My flight arrived in the very early morning in Tbilisi. At the airport, I bought a Georgian simcard, and changed a little amount of money. I noticed there is an ATM at the airport as well. Since I wasn’t fond of arriving in the city center of an unknown city, I decided to sleep a few hours at the airport. The fake grass under the stairs was comfortable enough.
My plan was to get out of Tbilisi as soon as I could. Not that I wouldn’t like to visit the city, I just planned to do this part later on my trip.
I didn’t really plan anything so I decided to go visit Sighnaghi. Just because I remember I saw a charming photograph of this little city on Pinterest before. My guide book told me there were some other places worth visiting along the road.
I took the bus for 0.50GEL to the center. I asked the driver to get do Didube bus station. Just next to the bus station is the metro station where I took the Akhmeteli–Varketili line to Samgori. (Second last stop)
At the exit of the Samgori metro station, there’s food market. Marshrutkas are waiting at the end of the market. Ask any driver for the bus to Sagarejo. This city is halfway the road to Sighnaghi.
While waiting for the bus to leave, I watched these man playing Narde. A very common game in Georgia, Armenia, Azerbaijan, …
The bus takes the Kakheti Highway for 40km where it will go left of the main road at a roundabout. Tell the bus driver you want to visit Ninotsminda. He’ll drop you off a few hundred meter further. On the left side of the street you’ll see a rust sign with a icon of a church. This road goes up for 300m where it reaches the Monastery of Ninotsminda. The old church is ruined. Newer houses on the inside of the surrounding walls are inhabited.
I walked around the walls and discover a path climbing up the hill. The path soon disappeared but I did manage to get a nice view over the village.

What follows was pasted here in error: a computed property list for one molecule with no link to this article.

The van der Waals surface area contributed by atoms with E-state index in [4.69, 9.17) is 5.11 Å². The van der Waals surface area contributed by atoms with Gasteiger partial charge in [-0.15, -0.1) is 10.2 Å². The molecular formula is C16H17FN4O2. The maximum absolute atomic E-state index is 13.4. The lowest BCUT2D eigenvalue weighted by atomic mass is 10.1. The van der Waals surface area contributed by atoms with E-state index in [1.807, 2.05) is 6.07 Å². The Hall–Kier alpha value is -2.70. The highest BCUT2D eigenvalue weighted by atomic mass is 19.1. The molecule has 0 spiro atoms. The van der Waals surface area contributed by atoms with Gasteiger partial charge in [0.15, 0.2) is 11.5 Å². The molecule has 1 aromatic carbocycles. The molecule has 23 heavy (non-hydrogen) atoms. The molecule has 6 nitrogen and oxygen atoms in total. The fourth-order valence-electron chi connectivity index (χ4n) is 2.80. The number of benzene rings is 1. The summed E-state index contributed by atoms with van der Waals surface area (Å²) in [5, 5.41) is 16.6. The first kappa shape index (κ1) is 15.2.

I ran out of water and is was very warm so I was happy when some man offered me a beer when they so me approaching. I had no idea yet I would spend some time here.
I was offered fresh beer as soon as my glass got half empty. To avoid drinking on an empty stomach, I took some traditional sweets from Ghent out of my backpack and shared it with them. They seemed to like it. Especially this man!
More and more people arrived. The couple above luckily spoke some English and explained me there was a wedding yesterday. Today they were gathering at the wife’s hourse for lunch. Tomorrow they would gather again at the man’s house.
When all the beer was empty, and about half the village had arrived, it was time for the food. For events like weddings, men and women eat separately. I was offered a place at the middle of the table. Instead of beer, wine was now served. Multiple dishes were places on every available spot of the table.
I had to try every single dish and joined the traditional toasts. There are plenty of toasts coming. Usually they drink there glass empty with every single toast. But you shouldn’t try that. Trust me!
Although I was very happy to be part of this event, I couldn’t stay there all day. It was time for me to move on. I returned to the street where the bus dropped me and continued this street to Sagarajo. It was very hot and the alcohol in my blood didn’t make it any easier to walk.
On the map I could see a small nature reserve just east of Sagarejo. My plan was to find a place there where I could pitch my tent. I asked the road several times and they kept sending me further east. At the end I was offered a ride in a jeep. They drove me for about 15 minutes where they dropped me and sent me further east.
It was getting dark so I should find a place to sleep soon.
When I approached some houses, three dogs started barking and ran at me. I turned around and froze. Fortunately they didn’t bit me. Scared I was.
A man arrived and dragged the dogs back to his house one by one.
I asked the man if I could pitch my tent somewhere around his house, but he told me it was to dangerous because of wolves. He did offered a bed on the balcony of his house instead. I had a great view over the forest since we were located on a hill and could also watch a heat thunderstorm from my bed in the evening.
My first day is over. I had already a feeling this trip would be at least as remarkable as last year to Armenia.
But you can’t know unless you’ve done it. To be continued…